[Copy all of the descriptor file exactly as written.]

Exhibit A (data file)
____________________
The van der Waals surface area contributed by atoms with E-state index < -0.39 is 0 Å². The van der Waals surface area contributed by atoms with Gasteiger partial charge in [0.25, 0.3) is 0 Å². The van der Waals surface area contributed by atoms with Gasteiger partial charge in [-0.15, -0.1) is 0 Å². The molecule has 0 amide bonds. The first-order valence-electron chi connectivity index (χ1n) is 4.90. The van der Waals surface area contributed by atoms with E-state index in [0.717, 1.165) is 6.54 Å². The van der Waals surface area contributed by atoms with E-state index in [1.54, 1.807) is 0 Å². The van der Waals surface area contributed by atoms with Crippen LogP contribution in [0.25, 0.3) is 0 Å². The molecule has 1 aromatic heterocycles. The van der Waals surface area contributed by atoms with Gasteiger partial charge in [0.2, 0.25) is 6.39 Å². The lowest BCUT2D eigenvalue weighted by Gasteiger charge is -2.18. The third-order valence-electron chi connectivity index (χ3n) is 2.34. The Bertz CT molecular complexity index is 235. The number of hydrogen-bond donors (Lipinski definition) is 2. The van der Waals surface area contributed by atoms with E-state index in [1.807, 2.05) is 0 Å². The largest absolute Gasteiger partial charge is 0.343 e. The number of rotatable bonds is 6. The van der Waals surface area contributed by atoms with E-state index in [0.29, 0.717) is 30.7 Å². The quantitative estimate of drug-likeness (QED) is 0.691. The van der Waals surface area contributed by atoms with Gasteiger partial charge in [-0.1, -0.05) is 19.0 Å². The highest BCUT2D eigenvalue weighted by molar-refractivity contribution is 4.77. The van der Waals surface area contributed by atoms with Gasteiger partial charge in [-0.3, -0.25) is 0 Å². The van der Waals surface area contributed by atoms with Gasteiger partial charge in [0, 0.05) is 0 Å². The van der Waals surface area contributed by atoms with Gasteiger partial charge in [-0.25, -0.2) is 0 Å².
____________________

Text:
The van der Waals surface area contributed by atoms with E-state index < -0.39 is 0 Å². The van der Waals surface area contributed by atoms with Gasteiger partial charge in [0.25, 0.3) is 0 Å². The van der Waals surface area contributed by atoms with Gasteiger partial charge in [-0.15, -0.1) is 0 Å². The molecule has 0 amide bonds. The first-order valence-electron chi connectivity index (χ1n) is 4.90. The van der Waals surface area contributed by atoms with E-state index in [0.717, 1.165) is 6.54 Å². The van der Waals surface area contributed by atoms with E-state index in [1.54, 1.807) is 0 Å². The van der Waals surface area contributed by atoms with Crippen LogP contribution in [0.25, 0.3) is 0 Å². The molecule has 1 aromatic heterocycles. The van der Waals surface area contributed by atoms with Gasteiger partial charge in [0.2, 0.25) is 6.39 Å². The lowest BCUT2D eigenvalue weighted by Gasteiger charge is -2.18. The third-order valence-electron chi connectivity index (χ3n) is 2.34. The Bertz CT molecular complexity index is 235. The number of hydrogen-bond donors (Lipinski definition) is 2. The van der Waals surface area contributed by atoms with E-state index in [1.807, 2.05) is 0 Å². The largest absolute Gasteiger partial charge is 0.343 e. The number of rotatable bonds is 6. The van der Waals surface area contributed by atoms with E-state index in [0.29, 0.717) is 30.7 Å². The quantitative estimate of drug-likeness (QED) is 0.691. The van der Waals surface area contributed by atoms with Gasteiger partial charge in [-0.1, -0.05) is 19.0 Å². The highest BCUT2D eigenvalue weighted by molar-refractivity contribution is 4.77. The van der Waals surface area contributed by atoms with Gasteiger partial charge in [-0.3, -0.25) is 0 Å². The van der Waals surface area contributed by atoms with Gasteiger partial charge in [0, 0.05) is 0 Å². The van der Waals surface area contributed by atoms with Gasteiger partial charge in [-0.25, -0.2) is 0 Å².